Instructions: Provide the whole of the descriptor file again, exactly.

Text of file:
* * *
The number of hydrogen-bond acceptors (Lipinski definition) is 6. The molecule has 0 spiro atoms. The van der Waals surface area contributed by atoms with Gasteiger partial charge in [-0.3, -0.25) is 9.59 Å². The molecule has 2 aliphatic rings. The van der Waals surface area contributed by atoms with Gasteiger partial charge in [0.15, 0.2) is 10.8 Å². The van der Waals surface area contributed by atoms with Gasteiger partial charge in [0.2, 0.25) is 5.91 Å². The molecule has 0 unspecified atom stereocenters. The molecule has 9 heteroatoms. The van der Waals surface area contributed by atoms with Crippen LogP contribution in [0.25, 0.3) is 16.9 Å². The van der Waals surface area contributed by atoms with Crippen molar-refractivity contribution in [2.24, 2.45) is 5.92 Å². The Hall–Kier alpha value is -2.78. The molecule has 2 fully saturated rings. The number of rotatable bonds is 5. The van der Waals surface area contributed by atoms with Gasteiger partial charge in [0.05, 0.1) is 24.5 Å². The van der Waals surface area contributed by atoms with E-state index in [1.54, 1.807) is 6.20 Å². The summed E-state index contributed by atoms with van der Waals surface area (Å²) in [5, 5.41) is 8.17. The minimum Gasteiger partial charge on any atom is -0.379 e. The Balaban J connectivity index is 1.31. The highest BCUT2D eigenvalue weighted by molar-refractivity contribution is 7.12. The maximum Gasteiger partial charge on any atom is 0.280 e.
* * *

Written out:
The number of hydrogen-bond acceptors (Lipinski definition) is 6. The molecule has 0 spiro atoms. The van der Waals surface area contributed by atoms with Gasteiger partial charge in [-0.3, -0.25) is 9.59 Å². The molecule has 2 aliphatic rings. The van der Waals surface area contributed by atoms with Gasteiger partial charge in [0.15, 0.2) is 10.8 Å². The van der Waals surface area contributed by atoms with Gasteiger partial charge in [0.2, 0.25) is 5.91 Å². The molecule has 0 unspecified atom stereocenters. The molecule has 9 heteroatoms. The van der Waals surface area contributed by atoms with Crippen LogP contribution in [0.25, 0.3) is 16.9 Å². The van der Waals surface area contributed by atoms with Crippen molar-refractivity contribution in [2.24, 2.45) is 5.92 Å². The Hall–Kier alpha value is -2.78. The molecule has 2 fully saturated rings. The number of rotatable bonds is 5. The van der Waals surface area contributed by atoms with Gasteiger partial charge in [0.05, 0.1) is 24.5 Å². The van der Waals surface area contributed by atoms with E-state index in [1.54, 1.807) is 6.20 Å². The summed E-state index contributed by atoms with van der Waals surface area (Å²) in [5, 5.41) is 8.17. The minimum Gasteiger partial charge on any atom is -0.379 e. The Balaban J connectivity index is 1.31. The highest BCUT2D eigenvalue weighted by molar-refractivity contribution is 7.12. The maximum Gasteiger partial charge on any atom is 0.280 e.